Review by Andrew L. Urban:
It's obvious why director Niels Arden Oplev cast Noomi Rapace as Beatrice, the leading lady in Dead Man Down; she was his Girl With the Dragon Tattoo (2006). It's less obvious why writer J.H. Wyman wrote the leading man as Hungarian and even less obvious why Oplev left it that way, given that Colin Farrell is a stretch as a Hungarian. Some of the supports are called upon to speak a few lines of Hungarian and this is another mistake. The only genuine Hungarian is spoken by the character who has the fewest (and least important) lines amongst those supports. None of this matters except to Hungarians who can't understand what is being said, so bad are the accents. It's ever thus with Hungarian. But surely someone could have checked the Hungarian pronunciation of the name Andras (Andrew - I know a bit about it, being Hungarian). In the film it's twice spoken, twice pronounced as Andras (with a hissing c); it should be Andrash (with a gush).
The unauthenticity of this little element aside, Oplev's choice of Isabelle Huppert as the half deaf mother is brilliant, elevating the supporting character thanks to Huppert's effortless mastery. Rapace is terrific, with her ever expressive eyebrows (and eyes) in a complex characterisation that calls for an emotional journey that is as much part of the story as the action.
Terrence Howard is grimly terrific as Alphonse, the crim who has Albanian thugs on hand to do the dirty work.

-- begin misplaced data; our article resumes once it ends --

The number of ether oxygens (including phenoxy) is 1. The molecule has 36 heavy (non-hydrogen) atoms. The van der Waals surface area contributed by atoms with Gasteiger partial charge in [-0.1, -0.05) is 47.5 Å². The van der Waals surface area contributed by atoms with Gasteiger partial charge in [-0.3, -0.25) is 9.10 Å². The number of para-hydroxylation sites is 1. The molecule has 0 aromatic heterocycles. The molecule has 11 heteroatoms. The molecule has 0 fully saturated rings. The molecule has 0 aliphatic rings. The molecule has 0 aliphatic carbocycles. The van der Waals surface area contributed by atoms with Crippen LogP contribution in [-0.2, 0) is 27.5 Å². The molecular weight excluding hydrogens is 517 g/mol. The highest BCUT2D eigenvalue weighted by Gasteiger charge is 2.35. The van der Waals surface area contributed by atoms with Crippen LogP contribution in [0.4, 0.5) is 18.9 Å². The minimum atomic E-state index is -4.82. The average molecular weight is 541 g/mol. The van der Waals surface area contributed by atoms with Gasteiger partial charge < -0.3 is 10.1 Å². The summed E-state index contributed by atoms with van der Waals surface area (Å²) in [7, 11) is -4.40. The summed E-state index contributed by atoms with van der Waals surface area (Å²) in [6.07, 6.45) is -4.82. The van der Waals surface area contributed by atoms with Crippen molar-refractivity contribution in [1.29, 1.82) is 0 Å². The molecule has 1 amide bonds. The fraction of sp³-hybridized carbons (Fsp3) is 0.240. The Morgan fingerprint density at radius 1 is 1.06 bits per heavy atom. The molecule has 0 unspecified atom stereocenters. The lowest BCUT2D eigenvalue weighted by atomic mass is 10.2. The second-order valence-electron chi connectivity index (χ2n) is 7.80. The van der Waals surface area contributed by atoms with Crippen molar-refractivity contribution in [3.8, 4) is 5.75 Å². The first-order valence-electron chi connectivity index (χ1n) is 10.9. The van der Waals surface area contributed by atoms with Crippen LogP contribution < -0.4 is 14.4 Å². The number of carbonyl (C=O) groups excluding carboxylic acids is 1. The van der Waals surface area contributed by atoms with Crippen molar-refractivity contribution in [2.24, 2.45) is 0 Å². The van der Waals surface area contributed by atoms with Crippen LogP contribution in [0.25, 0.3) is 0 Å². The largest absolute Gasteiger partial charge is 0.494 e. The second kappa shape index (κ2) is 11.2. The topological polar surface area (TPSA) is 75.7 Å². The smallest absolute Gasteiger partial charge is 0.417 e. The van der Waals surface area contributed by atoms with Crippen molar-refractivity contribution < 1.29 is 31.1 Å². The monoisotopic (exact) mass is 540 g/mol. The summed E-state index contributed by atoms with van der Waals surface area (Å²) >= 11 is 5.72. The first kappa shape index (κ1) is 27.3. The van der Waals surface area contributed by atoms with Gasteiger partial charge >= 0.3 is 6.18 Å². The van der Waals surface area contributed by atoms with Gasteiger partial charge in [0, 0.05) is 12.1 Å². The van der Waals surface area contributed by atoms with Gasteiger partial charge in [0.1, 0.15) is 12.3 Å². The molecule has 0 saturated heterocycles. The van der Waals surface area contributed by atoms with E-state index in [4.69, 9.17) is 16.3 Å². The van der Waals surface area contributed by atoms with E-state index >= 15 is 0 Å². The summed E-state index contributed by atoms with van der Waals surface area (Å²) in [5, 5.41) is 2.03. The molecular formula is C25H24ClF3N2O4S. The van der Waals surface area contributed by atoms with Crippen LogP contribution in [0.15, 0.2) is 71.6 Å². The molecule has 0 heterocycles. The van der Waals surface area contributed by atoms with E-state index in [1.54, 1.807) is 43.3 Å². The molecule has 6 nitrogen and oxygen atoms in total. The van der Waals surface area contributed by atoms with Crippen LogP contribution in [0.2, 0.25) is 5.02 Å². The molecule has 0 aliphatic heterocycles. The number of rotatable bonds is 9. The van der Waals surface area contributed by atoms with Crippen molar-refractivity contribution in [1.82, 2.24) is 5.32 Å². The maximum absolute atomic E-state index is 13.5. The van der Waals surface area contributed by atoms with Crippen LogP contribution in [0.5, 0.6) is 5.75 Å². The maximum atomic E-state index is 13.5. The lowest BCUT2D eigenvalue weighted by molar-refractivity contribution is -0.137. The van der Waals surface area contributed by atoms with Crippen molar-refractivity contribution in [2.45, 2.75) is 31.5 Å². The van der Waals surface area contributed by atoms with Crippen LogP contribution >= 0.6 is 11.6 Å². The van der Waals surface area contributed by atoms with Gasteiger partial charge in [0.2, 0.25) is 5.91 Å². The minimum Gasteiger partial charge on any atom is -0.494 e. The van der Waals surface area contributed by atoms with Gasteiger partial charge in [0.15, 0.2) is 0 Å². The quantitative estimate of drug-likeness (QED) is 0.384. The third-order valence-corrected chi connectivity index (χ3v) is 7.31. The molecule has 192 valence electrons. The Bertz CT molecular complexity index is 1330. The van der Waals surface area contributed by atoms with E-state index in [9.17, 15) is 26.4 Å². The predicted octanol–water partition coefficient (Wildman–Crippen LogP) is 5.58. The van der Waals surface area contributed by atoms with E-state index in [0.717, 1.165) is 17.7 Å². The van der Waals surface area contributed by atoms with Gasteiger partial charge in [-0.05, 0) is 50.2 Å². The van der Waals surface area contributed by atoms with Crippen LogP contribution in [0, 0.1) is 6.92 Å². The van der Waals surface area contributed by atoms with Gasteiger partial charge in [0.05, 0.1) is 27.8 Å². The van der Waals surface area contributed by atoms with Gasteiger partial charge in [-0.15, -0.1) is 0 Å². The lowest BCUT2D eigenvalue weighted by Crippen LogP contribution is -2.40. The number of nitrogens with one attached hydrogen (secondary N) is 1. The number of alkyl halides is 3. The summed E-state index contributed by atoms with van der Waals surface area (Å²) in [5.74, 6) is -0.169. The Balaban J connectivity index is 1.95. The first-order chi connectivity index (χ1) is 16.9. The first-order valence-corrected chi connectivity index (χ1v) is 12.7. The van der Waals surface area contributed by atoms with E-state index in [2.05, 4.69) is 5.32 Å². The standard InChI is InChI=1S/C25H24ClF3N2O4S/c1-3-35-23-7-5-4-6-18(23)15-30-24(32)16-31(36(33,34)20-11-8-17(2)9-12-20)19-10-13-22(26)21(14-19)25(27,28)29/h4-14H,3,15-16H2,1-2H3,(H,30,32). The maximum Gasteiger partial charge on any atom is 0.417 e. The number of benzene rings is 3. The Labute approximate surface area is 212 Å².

But speaking of the story, it's not as complicated as the film makes out, and what makes it interesting is the parallel paths to revenge that forms its backbone. The only thing left unclear is why these crims want to take over entire building - apparently abandoned. We may speculate, but that's not the same thing. There is also an inexplicable edit in which Victor is sitting with Alphonse under extremely tense circumstances, but we seem to abandon that scene without explanation and pick up Victor in the final stages of his secret attack plan.
Oplev likes to slow the action to take us closer into the Victor - Beatrice relationship, finding little bits of business to add layers (including Beatrice and mum both cooking for Victor). But the plot takes a bit too long to get any traction and consequently the film feels rather long. Still, I like the fusion of Hollywood and European filmmaking sensibilities and the resultant depth of field Oplev achieves.
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DEAD MAN DOWN (MA15+)
CAST: Colin Farrell, Noomi Rapace, Dominic Cooper, Terrence Howard, Isabelle Huppert, Luis Da Silva Jnr,
PRODUCER: Neal H. Moritz, J. H. Wyman
DIRECTOR: Niels Arden Oplev
SCRIPT: J. H. Wyman
CINEMATOGRAPHER: Paul Cameron
EDITOR: Timothy A. Good, Frederic Thoraval
MUSIC: Jacob Groth
PRODUCTION DESIGN: Niels Sejer
RUNNING TIME: 118 minutes
AUSTRALIAN DISTRIBUTOR: Sony
AUSTRALIAN RELEASE: May 23, 2013